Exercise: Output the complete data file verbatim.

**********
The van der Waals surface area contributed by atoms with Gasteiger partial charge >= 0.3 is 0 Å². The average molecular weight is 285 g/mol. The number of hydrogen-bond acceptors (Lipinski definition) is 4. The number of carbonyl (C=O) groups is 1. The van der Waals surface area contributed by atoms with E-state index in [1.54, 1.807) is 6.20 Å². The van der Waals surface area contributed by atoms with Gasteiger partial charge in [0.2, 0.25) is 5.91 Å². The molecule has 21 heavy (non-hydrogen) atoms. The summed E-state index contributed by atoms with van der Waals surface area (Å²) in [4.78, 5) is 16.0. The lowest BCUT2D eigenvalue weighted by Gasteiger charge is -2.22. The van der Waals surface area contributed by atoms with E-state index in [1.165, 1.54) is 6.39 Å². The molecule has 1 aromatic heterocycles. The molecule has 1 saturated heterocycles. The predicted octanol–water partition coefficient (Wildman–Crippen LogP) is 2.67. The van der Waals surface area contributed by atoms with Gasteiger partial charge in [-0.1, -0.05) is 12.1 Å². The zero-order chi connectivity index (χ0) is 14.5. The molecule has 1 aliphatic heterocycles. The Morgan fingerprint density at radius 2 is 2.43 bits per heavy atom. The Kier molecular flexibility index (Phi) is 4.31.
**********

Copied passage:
The van der Waals surface area contributed by atoms with Gasteiger partial charge >= 0.3 is 0 Å². The average molecular weight is 285 g/mol. The number of hydrogen-bond acceptors (Lipinski definition) is 4. The number of carbonyl (C=O) groups is 1. The van der Waals surface area contributed by atoms with E-state index in [1.54, 1.807) is 6.20 Å². The van der Waals surface area contributed by atoms with Gasteiger partial charge in [0.2, 0.25) is 5.91 Å². The molecule has 21 heavy (non-hydrogen) atoms. The summed E-state index contributed by atoms with van der Waals surface area (Å²) in [4.78, 5) is 16.0. The lowest BCUT2D eigenvalue weighted by Gasteiger charge is -2.22. The van der Waals surface area contributed by atoms with E-state index in [1.165, 1.54) is 6.39 Å². The molecule has 1 aromatic heterocycles. The molecule has 1 saturated heterocycles. The predicted octanol–water partition coefficient (Wildman–Crippen LogP) is 2.67. The van der Waals surface area contributed by atoms with Gasteiger partial charge in [-0.1, -0.05) is 12.1 Å². The zero-order chi connectivity index (χ0) is 14.5. The molecule has 1 aliphatic heterocycles. The Morgan fingerprint density at radius 2 is 2.43 bits per heavy atom. The Kier molecular flexibility index (Phi) is 4.31.